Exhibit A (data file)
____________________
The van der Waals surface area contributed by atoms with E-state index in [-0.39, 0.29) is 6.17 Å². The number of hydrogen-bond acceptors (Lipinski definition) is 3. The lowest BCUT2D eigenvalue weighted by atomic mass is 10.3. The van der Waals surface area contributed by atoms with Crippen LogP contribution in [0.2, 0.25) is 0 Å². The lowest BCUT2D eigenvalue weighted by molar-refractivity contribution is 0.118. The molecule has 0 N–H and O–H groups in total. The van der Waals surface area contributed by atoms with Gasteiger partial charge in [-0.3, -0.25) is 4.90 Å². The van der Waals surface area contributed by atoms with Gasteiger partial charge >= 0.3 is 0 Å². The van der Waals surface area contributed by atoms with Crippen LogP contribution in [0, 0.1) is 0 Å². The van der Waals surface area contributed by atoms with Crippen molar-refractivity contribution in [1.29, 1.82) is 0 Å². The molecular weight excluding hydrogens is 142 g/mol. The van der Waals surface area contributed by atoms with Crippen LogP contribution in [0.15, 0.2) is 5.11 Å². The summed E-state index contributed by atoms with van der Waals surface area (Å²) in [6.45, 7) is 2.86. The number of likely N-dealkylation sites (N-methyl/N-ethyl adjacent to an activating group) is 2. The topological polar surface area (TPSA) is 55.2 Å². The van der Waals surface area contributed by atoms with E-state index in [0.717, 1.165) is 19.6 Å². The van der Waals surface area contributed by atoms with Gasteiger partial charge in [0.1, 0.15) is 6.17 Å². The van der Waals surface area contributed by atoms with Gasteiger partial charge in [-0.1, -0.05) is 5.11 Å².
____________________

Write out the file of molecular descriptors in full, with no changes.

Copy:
The van der Waals surface area contributed by atoms with E-state index in [-0.39, 0.29) is 6.17 Å². The number of hydrogen-bond acceptors (Lipinski definition) is 3. The lowest BCUT2D eigenvalue weighted by atomic mass is 10.3. The van der Waals surface area contributed by atoms with Crippen LogP contribution in [0.2, 0.25) is 0 Å². The lowest BCUT2D eigenvalue weighted by molar-refractivity contribution is 0.118. The molecule has 0 N–H and O–H groups in total. The van der Waals surface area contributed by atoms with Gasteiger partial charge in [-0.3, -0.25) is 4.90 Å². The van der Waals surface area contributed by atoms with Gasteiger partial charge >= 0.3 is 0 Å². The van der Waals surface area contributed by atoms with Crippen LogP contribution in [0, 0.1) is 0 Å². The van der Waals surface area contributed by atoms with Crippen molar-refractivity contribution in [1.29, 1.82) is 0 Å². The molecular weight excluding hydrogens is 142 g/mol. The van der Waals surface area contributed by atoms with Crippen LogP contribution in [0.15, 0.2) is 5.11 Å². The summed E-state index contributed by atoms with van der Waals surface area (Å²) in [6.45, 7) is 2.86. The number of likely N-dealkylation sites (N-methyl/N-ethyl adjacent to an activating group) is 2. The topological polar surface area (TPSA) is 55.2 Å². The van der Waals surface area contributed by atoms with E-state index in [0.717, 1.165) is 19.6 Å². The van der Waals surface area contributed by atoms with Gasteiger partial charge in [0.1, 0.15) is 6.17 Å². The van der Waals surface area contributed by atoms with Gasteiger partial charge in [-0.1, -0.05) is 5.11 Å².